During disasters and crises, there is often a huge access gap between humanitarian aid and people with disabilities and injuries, pregnant women, and isolated and older people. Humanitarian organizations may be distributing food, medicine, and other items, but the most vulnerable refugees are often unable to reach distribution points.
In Jordan since the end of 2012, Handicap International’s Olivia Biernacki helps improve access to humanitarian aid for these refugees in particular. “Our goal is to make sure that … no one is left behind,” she says. Biernacki is a member of Handicap International’s 250-person emergency team responding to the Syria crisis.
“Depending on the situation, we intervene directly, by providing rehabilitation care and psychosocial support, or by distributing the essential non-food items at our disposal,” says Biernacki. Handicap International also directs people to services that can help them and provides them with support “until we’re sure the situation has improved.”
Biernacki monitors changes in the living conditions of refugees and the impact of humanitarian aid. “When a woman, who has lost both of her legs in a bombing raid, is given a wheelchair and can buy food at the market again and look after her children, it really changes her life,” she says. “We witness a lot of pain and suffering. The war is raging just a few miles over the border and the people we meet are often still extremely traumatized by their experience … Once you’ve witnessed that, doing nothing is not an option.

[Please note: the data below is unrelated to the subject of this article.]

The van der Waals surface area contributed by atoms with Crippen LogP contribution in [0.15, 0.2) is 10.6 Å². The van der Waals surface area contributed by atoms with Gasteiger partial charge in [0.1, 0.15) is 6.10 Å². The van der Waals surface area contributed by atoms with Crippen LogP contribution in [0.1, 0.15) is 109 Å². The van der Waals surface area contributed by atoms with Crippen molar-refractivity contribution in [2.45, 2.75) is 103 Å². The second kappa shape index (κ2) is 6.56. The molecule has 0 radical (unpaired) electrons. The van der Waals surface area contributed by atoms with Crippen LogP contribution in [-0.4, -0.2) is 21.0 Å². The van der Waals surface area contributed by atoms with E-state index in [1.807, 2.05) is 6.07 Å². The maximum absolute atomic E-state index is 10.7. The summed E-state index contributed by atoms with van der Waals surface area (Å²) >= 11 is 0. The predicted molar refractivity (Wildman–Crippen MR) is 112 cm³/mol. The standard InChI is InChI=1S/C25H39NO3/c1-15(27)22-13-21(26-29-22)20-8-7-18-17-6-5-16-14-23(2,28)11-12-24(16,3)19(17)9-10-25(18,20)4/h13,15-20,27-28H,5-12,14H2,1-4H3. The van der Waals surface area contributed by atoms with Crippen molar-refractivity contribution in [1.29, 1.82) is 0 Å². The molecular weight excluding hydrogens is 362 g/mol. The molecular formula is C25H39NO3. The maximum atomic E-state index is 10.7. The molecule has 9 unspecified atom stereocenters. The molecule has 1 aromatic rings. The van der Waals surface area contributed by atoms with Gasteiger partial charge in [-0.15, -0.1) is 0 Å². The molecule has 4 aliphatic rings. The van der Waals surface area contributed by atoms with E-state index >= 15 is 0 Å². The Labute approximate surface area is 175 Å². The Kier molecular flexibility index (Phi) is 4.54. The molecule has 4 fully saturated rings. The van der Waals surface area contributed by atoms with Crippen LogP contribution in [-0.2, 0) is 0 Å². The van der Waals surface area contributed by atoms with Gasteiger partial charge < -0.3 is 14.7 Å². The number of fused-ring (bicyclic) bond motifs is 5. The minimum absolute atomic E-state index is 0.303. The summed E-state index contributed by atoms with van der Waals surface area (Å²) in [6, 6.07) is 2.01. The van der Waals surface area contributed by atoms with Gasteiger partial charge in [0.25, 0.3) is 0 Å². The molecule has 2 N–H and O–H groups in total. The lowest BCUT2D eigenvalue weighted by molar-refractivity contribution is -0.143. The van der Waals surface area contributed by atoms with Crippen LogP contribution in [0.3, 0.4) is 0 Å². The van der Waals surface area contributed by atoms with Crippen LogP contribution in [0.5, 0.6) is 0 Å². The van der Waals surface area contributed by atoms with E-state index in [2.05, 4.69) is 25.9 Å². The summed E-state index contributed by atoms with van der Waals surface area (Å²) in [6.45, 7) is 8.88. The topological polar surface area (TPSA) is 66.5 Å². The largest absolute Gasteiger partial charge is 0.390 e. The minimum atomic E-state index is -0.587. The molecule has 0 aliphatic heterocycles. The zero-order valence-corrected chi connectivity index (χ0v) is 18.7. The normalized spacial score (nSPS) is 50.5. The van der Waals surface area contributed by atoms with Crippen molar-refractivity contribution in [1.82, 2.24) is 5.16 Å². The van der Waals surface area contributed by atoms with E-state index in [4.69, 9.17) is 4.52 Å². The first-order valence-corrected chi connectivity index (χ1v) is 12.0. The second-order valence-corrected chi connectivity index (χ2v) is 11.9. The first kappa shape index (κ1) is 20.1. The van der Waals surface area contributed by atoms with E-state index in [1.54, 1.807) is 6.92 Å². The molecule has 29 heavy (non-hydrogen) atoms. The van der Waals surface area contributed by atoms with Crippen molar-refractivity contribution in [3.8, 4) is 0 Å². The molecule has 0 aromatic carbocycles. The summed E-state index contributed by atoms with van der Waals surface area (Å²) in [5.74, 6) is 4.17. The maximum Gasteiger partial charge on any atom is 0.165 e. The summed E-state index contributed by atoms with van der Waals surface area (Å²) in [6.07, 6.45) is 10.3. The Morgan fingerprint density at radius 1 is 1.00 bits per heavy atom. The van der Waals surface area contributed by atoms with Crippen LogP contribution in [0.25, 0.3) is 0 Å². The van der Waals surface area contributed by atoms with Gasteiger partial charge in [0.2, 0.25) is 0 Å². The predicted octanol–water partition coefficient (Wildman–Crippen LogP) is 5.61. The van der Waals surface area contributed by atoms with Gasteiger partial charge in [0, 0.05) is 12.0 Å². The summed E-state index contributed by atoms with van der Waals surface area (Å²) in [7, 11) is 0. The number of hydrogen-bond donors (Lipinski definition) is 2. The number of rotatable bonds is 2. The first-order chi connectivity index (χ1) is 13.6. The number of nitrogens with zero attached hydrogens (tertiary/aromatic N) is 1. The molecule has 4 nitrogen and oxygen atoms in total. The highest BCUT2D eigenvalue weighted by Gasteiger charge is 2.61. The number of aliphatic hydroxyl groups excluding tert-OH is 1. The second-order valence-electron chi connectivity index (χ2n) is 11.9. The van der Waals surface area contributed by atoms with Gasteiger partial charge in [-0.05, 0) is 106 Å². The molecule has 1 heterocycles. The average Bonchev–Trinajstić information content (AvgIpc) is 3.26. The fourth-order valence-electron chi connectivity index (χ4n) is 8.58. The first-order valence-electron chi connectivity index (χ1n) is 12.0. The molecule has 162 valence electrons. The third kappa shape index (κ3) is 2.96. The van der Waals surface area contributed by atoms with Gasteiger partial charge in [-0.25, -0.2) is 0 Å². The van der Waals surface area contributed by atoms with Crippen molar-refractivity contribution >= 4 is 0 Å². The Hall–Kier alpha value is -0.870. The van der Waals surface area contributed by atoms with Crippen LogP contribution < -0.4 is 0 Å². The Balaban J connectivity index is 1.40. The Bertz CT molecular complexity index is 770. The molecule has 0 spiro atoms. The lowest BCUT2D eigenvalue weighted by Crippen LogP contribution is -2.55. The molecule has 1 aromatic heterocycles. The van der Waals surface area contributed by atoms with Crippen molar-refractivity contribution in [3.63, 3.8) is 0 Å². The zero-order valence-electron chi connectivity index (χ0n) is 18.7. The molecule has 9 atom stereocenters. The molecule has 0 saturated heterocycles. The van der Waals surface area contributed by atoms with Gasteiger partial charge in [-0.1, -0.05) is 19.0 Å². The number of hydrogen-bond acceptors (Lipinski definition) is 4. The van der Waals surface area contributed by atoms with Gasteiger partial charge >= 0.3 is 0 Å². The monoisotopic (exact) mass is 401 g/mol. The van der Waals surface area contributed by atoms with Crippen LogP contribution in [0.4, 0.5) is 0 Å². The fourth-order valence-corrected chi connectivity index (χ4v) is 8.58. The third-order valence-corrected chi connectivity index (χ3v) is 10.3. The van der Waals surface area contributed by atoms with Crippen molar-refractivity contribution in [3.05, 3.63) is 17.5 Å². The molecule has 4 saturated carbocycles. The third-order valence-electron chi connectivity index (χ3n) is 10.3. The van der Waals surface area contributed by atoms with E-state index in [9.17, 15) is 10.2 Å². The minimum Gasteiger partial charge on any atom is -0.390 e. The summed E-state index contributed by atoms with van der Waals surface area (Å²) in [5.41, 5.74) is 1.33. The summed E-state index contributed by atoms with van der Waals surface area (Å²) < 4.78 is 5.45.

“The needs are so great … Unless we do it, no one else will take care of people with disabilities, and many injured people will develop permanent disabilities simply because they haven’t received enough care.”
According to the UN Refugee Agency, some 8,000 Syrians are fleeing their country every day to seek safety abroad. Handicap International’s teams reach out to Syrian refugees living in camps or Jordanian communities, where many rent a few square meters of an apartment or garage. This work has yielded promising results. “Word of mouth works really well,” says Biernacki. “We get calls directly from people who need our help and from service providers with whom we have formed very strong ties.”
The humanitarian relief effort has to reflect both changes in people’s needs and the resources supplied by international funding bodies. “In practical terms, if a family is having problems paying rent, we need to be able to point them towards an organization that can provide them with financial support or identify other shelter options,” she says. “The most vulnerable people need more than direct aid and we form a link between refugees and the complete range of humanitarian aid open to them. People are extremely grateful for this type of assistance.”